The lights and the new street pavers were a sign of growth and prosperity for the city, and the city leaders boasted loudly at their installation.  Commerce and trading throughout South England had witnessed a boost during the last five years, and the town of Gravesend, a key shipping port, had benefitted from the marked increase of imports and exports with the East India Company. 

The street lights had just been installed throughout the town one year earlier, and there was talk of expanding the antiquated quay.   During the previous summer, in July, which was usually the town’s busiest time, six ships were forced to delay their cargo-runs on the Thames for several days and had to wait to offload their precious cargos because the old wharf was too small to accommodate.

Over the course of the previous decade, the East India Company, in partnership with the British government, had gained key dominance over the sea lanes to the Caribbean as well the new Americas resulting in an explosion of goods from the expanding Empire. 

The slave trade had been abolished just eight years earlier.  Gravesend’s business leaders, most of them controlled by The Corporation, tried to convince those of influence that a large economic slowdown would be an inevitable result.  Perhaps even the collapse of the empire was eminent.  The majority of key members in London’s Parliament raged furiously for months over the loss of the slave trade which had brought the country, and them personally, so much wealth for so long a time.  Their seemingly unassailable claims that economic ruin would most inevitably follow and drag all of England to the poor house proved unfounded, and England’s trade dominance of the Atlantic began to grow as merchants sought new goods and trades to ply.

That made Bryon think again about the drifts of snow they passed.  Just as it covered the landscape with a false layer of beauty, the new lights and streets seemed to have the same goal. The new-found money and wealth that slipped into the city from overseas trade failed to actually make it into the hands of the working poor, the people who lived and worked in Gravesend.  All of the income seemed to stay in the hands of a small minority of wealthy aristocrats--and they never shared.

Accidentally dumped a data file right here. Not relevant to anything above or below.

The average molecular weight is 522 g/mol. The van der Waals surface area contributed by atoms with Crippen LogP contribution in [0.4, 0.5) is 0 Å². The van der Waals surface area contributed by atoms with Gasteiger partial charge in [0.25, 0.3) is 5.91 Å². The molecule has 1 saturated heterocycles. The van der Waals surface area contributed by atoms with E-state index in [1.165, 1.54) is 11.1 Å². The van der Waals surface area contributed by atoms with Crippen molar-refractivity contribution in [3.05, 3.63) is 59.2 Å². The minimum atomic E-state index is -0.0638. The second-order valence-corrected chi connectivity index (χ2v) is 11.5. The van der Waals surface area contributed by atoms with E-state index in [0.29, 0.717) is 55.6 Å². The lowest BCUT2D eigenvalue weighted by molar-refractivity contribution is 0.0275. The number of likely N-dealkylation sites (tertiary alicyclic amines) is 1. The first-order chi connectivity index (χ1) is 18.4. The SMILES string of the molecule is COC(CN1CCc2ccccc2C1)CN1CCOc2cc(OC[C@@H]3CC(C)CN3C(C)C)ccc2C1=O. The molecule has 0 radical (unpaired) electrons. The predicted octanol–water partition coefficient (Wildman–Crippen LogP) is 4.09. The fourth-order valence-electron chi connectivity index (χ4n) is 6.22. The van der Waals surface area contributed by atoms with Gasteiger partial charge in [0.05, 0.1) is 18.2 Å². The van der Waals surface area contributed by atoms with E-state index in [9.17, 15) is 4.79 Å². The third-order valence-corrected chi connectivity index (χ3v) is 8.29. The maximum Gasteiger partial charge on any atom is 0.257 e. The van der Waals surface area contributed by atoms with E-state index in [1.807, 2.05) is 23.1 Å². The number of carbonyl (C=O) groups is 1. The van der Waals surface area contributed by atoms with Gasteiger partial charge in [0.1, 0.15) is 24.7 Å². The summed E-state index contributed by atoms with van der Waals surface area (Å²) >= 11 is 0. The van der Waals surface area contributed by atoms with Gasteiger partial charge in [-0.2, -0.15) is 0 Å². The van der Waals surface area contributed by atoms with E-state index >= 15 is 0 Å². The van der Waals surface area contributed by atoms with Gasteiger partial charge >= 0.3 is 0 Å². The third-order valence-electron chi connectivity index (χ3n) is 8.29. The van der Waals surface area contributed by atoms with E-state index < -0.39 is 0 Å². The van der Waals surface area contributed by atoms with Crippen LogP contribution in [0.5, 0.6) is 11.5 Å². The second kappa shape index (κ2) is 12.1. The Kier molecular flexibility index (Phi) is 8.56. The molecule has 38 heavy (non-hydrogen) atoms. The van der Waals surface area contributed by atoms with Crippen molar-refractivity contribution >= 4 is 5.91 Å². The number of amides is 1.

The streets and lights were a thin veneer of beauty that covered an appalling foundation of poverty, sickness and death.  It was also propaganda.  It was an attempt to make the public think they were somehow participating in the success.

Byron’s carriage shifted and bounced its way along the new cobblestones of Bath toward the shipyards.  The melodic sound of horse hoof clatter echoed into the cabin. He allowed his mind wander back to the great African horn, and the reason the Medusa was stationed in those turbulent seas.  That ship, his ship, was one of the fastest interceptors in the British fleet and under orders to search and seize slave ships still working that area and ferrying their helpless cargo to eager buyers in the Caribbean, South America and North America. 

They had been on steady patrol for nearly four weeks.  During one hot summer day at high noon, the sun bore down hard on the crew of the Medusa, washing out colors, banishing shadows and creating a suffocating silence on the top decks.  The sails occasionally caught a breeze, enough to give them some motion. 

Penetrating the stuffy air, the day spotter yelled from high overhead in the crow’s nest, “Target sighted sir!” They first caught sight of her as a small dark spot against a brilliant azure sea and at least ten miles distant.  Through his telescope, Byron could tell that it was the ship they had been seeking for weeks.  She was drawing deep with heavy cargo under full sail and heading westerly.  He could see the ship was without flag and knew right away what the cargo had to be.  Their failure to show the colors meant that they were either pirates or slave-runners.  Choices in that part of the world were few. 

At such a distance, the ship’s spotters were unable to see much detail, but with his experience, Byron knew it had to be the Feloz, a fast slave-running schooner most likely bound for Bahia. They had nearly intercepted her six weeks earlier when she was leaving the Sierra Leone port near Freetown, but they were unable to overtake her when one of Medusa’s main sails cut loose making pursuit impossible.  After repairs, they were unable to locate their quarry again until that morning.

The ocean was flat, smooth as polished blue glass with a light wind that took some edge off the warm air.  The chase was slow but the Medusa was of superior design.  She had more sail, a leaner hull and was therefore faster.  Byron stood tall on the quarterdeck and ordered two warning shots fired.   He intended to get his prey this time around.